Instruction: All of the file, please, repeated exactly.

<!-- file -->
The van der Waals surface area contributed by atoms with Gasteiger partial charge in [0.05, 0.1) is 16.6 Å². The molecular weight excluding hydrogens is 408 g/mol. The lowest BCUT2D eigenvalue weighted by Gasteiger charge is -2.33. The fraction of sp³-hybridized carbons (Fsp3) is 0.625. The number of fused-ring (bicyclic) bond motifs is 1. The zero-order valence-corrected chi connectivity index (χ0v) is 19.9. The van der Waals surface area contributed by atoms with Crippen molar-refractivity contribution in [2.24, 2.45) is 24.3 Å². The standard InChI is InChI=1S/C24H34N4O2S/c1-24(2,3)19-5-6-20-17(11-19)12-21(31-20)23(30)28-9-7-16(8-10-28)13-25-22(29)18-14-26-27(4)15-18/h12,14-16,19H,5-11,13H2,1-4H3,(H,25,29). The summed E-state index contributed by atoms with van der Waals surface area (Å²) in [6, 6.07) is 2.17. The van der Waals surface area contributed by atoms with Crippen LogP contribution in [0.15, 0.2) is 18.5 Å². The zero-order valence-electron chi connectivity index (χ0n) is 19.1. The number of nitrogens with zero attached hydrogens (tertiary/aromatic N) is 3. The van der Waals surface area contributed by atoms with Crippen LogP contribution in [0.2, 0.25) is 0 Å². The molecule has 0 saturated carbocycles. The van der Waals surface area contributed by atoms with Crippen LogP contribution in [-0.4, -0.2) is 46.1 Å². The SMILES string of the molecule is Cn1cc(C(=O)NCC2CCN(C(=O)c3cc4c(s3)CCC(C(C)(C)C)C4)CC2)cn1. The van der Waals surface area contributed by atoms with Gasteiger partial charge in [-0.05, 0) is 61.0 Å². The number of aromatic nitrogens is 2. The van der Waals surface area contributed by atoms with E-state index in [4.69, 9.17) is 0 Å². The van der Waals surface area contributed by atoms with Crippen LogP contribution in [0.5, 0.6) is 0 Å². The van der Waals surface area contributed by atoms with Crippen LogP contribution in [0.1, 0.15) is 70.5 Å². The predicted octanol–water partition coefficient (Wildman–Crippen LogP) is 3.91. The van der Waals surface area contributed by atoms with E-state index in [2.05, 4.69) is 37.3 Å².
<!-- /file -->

The van der Waals surface area contributed by atoms with Gasteiger partial charge in [0.05, 0.1) is 16.6 Å². The molecular weight excluding hydrogens is 408 g/mol. The lowest BCUT2D eigenvalue weighted by Gasteiger charge is -2.33. The fraction of sp³-hybridized carbons (Fsp3) is 0.625. The number of fused-ring (bicyclic) bond motifs is 1. The zero-order valence-corrected chi connectivity index (χ0v) is 19.9. The van der Waals surface area contributed by atoms with Crippen molar-refractivity contribution in [2.24, 2.45) is 24.3 Å². The standard InChI is InChI=1S/C24H34N4O2S/c1-24(2,3)19-5-6-20-17(11-19)12-21(31-20)23(30)28-9-7-16(8-10-28)13-25-22(29)18-14-26-27(4)15-18/h12,14-16,19H,5-11,13H2,1-4H3,(H,25,29). The summed E-state index contributed by atoms with van der Waals surface area (Å²) in [6, 6.07) is 2.17. The van der Waals surface area contributed by atoms with Crippen LogP contribution in [0.15, 0.2) is 18.5 Å². The zero-order valence-electron chi connectivity index (χ0n) is 19.1. The number of nitrogens with zero attached hydrogens (tertiary/aromatic N) is 3. The van der Waals surface area contributed by atoms with Crippen LogP contribution in [0.2, 0.25) is 0 Å². The molecule has 0 saturated carbocycles. The van der Waals surface area contributed by atoms with Crippen LogP contribution in [-0.4, -0.2) is 46.1 Å². The SMILES string of the molecule is Cn1cc(C(=O)NCC2CCN(C(=O)c3cc4c(s3)CCC(C(C)(C)C)C4)CC2)cn1. The van der Waals surface area contributed by atoms with Gasteiger partial charge in [-0.05, 0) is 61.0 Å². The number of aromatic nitrogens is 2. The van der Waals surface area contributed by atoms with E-state index in [4.69, 9.17) is 0 Å². The van der Waals surface area contributed by atoms with Crippen LogP contribution in [0.5, 0.6) is 0 Å². The van der Waals surface area contributed by atoms with Crippen LogP contribution in [0.1, 0.15) is 70.5 Å². The predicted octanol–water partition coefficient (Wildman–Crippen LogP) is 3.91. The van der Waals surface area contributed by atoms with E-state index in [2.05, 4.69) is 37.3 Å².